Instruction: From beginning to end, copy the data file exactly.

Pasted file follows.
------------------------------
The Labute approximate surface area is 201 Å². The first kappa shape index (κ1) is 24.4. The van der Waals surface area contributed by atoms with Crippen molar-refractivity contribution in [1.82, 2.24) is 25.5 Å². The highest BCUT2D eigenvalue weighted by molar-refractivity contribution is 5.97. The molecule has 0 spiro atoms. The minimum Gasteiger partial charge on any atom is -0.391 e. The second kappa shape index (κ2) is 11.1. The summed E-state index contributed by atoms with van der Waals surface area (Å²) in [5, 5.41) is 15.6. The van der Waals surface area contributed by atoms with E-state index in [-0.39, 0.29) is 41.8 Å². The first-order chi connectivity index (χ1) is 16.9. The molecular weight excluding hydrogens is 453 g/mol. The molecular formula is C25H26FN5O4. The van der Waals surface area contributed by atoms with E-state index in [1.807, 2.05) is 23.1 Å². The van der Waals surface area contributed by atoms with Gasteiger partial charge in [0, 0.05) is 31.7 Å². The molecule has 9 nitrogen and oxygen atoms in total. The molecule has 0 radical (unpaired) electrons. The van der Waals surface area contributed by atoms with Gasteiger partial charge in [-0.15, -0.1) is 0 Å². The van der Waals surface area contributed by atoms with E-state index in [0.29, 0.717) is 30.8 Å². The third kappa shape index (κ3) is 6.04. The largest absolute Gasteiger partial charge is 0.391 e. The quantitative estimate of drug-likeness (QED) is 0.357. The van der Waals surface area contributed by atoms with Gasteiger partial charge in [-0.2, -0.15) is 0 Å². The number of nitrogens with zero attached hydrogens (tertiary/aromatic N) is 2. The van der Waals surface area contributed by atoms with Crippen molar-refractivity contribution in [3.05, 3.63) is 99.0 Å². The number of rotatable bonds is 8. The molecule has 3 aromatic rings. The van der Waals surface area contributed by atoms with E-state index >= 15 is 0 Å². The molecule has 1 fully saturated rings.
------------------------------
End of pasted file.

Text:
The Labute approximate surface area is 201 Å². The first kappa shape index (κ1) is 24.4. The van der Waals surface area contributed by atoms with Crippen molar-refractivity contribution in [1.82, 2.24) is 25.5 Å². The highest BCUT2D eigenvalue weighted by molar-refractivity contribution is 5.97. The molecule has 0 spiro atoms. The minimum Gasteiger partial charge on any atom is -0.391 e. The second kappa shape index (κ2) is 11.1. The summed E-state index contributed by atoms with van der Waals surface area (Å²) in [5, 5.41) is 15.6. The van der Waals surface area contributed by atoms with E-state index in [-0.39, 0.29) is 41.8 Å². The first-order chi connectivity index (χ1) is 16.9. The molecular weight excluding hydrogens is 453 g/mol. The molecular formula is C25H26FN5O4. The van der Waals surface area contributed by atoms with E-state index in [1.807, 2.05) is 23.1 Å². The van der Waals surface area contributed by atoms with Gasteiger partial charge in [0, 0.05) is 31.7 Å². The molecule has 9 nitrogen and oxygen atoms in total. The molecule has 0 radical (unpaired) electrons. The van der Waals surface area contributed by atoms with Gasteiger partial charge in [-0.15, -0.1) is 0 Å². The van der Waals surface area contributed by atoms with E-state index in [0.29, 0.717) is 30.8 Å². The third kappa shape index (κ3) is 6.04. The largest absolute Gasteiger partial charge is 0.391 e. The quantitative estimate of drug-likeness (QED) is 0.357. The van der Waals surface area contributed by atoms with Gasteiger partial charge in [-0.2, -0.15) is 0 Å². The number of nitrogens with zero attached hydrogens (tertiary/aromatic N) is 2. The van der Waals surface area contributed by atoms with Crippen molar-refractivity contribution in [3.05, 3.63) is 99.0 Å². The number of rotatable bonds is 8. The molecule has 3 aromatic rings. The van der Waals surface area contributed by atoms with E-state index >= 15 is 0 Å². The molecule has 1 fully saturated rings.